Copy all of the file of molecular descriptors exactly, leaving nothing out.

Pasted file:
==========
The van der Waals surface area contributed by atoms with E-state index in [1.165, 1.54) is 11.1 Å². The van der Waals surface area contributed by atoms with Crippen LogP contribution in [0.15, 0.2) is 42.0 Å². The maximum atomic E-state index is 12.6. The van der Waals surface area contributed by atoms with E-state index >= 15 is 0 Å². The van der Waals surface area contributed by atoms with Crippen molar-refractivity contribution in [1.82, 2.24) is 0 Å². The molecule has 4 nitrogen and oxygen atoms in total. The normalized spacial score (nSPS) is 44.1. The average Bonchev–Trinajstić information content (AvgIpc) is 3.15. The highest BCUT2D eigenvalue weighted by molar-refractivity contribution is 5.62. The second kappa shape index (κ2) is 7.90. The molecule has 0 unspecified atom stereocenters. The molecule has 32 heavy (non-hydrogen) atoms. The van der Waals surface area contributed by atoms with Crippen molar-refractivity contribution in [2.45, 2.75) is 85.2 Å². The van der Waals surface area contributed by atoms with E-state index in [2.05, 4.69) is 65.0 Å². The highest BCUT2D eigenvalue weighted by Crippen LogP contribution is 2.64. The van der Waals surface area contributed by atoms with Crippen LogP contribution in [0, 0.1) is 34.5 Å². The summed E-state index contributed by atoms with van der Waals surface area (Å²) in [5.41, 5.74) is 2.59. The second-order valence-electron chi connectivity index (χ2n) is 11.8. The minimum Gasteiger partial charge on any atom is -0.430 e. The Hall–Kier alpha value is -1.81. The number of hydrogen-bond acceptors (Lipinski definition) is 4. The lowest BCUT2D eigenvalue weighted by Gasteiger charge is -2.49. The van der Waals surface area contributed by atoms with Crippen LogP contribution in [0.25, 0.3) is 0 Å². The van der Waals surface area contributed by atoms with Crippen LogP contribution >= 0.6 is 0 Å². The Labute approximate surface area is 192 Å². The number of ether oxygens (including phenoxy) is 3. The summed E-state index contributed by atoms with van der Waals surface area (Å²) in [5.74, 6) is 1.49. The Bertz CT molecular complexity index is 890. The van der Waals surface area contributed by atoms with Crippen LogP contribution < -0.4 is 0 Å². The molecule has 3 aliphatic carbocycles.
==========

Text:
The van der Waals surface area contributed by atoms with E-state index in [1.165, 1.54) is 11.1 Å². The van der Waals surface area contributed by atoms with Crippen LogP contribution in [0.15, 0.2) is 42.0 Å². The maximum atomic E-state index is 12.6. The van der Waals surface area contributed by atoms with E-state index >= 15 is 0 Å². The van der Waals surface area contributed by atoms with Crippen molar-refractivity contribution in [1.82, 2.24) is 0 Å². The molecule has 4 nitrogen and oxygen atoms in total. The normalized spacial score (nSPS) is 44.1. The average Bonchev–Trinajstić information content (AvgIpc) is 3.15. The highest BCUT2D eigenvalue weighted by molar-refractivity contribution is 5.62. The second kappa shape index (κ2) is 7.90. The molecule has 0 unspecified atom stereocenters. The molecule has 32 heavy (non-hydrogen) atoms. The van der Waals surface area contributed by atoms with Crippen molar-refractivity contribution in [2.45, 2.75) is 85.2 Å². The van der Waals surface area contributed by atoms with E-state index in [2.05, 4.69) is 65.0 Å². The highest BCUT2D eigenvalue weighted by Crippen LogP contribution is 2.64. The van der Waals surface area contributed by atoms with Crippen LogP contribution in [0, 0.1) is 34.5 Å². The summed E-state index contributed by atoms with van der Waals surface area (Å²) in [5.41, 5.74) is 2.59. The second-order valence-electron chi connectivity index (χ2n) is 11.8. The minimum Gasteiger partial charge on any atom is -0.430 e. The Hall–Kier alpha value is -1.81. The number of hydrogen-bond acceptors (Lipinski definition) is 4. The lowest BCUT2D eigenvalue weighted by Gasteiger charge is -2.49. The van der Waals surface area contributed by atoms with Crippen LogP contribution in [0.25, 0.3) is 0 Å². The van der Waals surface area contributed by atoms with Crippen LogP contribution >= 0.6 is 0 Å². The Labute approximate surface area is 192 Å². The number of ether oxygens (including phenoxy) is 3. The summed E-state index contributed by atoms with van der Waals surface area (Å²) in [5.74, 6) is 1.49. The Bertz CT molecular complexity index is 890. The van der Waals surface area contributed by atoms with Crippen LogP contribution < -0.4 is 0 Å². The molecule has 3 aliphatic carbocycles.